Just a few days ago we launched our crowdfunding campaign with the main goal to fight overtourism. It’s the same motivation we’ve had since our humble beginnings in 2008, long before the word was first invented and used in 2016 to describe a novel problem the developed world is now facing. The Collins dictionary, the first dictionary to have included this word in its pages to date, though still unofficially, defines it as “The phenomenon of a popular destination or sight becoming overrun with tourists in an unsustainable way.” It is also now shortlisted by the Oxford dictionary as the word of the year 2018. So how unsustainable is unsustainable? How serious is this issue? Let’s have a look at the data.
20 years ago, international tourist arrivals amounted to 605 million, or 10.1% of world population — at the time just a couple of millions short of 6 billion.
Flash-forward to today, the era of low-cost airliners, online booking, Airbnb, cabin luggage limits and a handful of corporations dominating the travel industry. A whole 1.7 billion people have been added to humanity, a 27% increase from 20 years ago, to today’s 7.68 billion. Where we used to have four people 20 years ago, now we have five.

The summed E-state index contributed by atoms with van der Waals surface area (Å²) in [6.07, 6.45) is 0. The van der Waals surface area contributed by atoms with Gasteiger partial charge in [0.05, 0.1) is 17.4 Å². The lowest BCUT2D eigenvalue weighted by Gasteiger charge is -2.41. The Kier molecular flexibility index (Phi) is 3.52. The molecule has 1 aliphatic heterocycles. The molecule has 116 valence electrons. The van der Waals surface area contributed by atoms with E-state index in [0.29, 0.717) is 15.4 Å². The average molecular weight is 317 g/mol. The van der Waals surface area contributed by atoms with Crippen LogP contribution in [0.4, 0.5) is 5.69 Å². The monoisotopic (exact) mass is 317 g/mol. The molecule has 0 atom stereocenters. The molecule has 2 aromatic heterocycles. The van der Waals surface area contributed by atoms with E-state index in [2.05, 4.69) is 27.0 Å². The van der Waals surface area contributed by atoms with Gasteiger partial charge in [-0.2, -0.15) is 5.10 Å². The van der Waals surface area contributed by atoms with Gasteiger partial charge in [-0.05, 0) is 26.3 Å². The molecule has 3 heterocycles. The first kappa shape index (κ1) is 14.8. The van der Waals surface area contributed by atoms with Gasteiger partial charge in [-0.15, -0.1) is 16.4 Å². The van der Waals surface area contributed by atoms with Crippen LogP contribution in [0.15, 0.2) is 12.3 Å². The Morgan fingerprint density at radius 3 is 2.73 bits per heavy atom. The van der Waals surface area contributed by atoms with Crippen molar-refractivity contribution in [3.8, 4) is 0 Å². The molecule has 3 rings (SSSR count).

During the same time, international arrivals have more than doubled (an increase of ~115%), with estimates surpassing 1.4 billion for 2018 — most probably to Europe. Global yearly growth has hovered at around 5-6% this entire time. Compared to 1998’s 10.1%, today, this number amounts to 17% of world population, a number that could reach 25% before 2025 as birth rates decelerate and more people, especially Asians, take advantage of affordable travel packages and opportunities.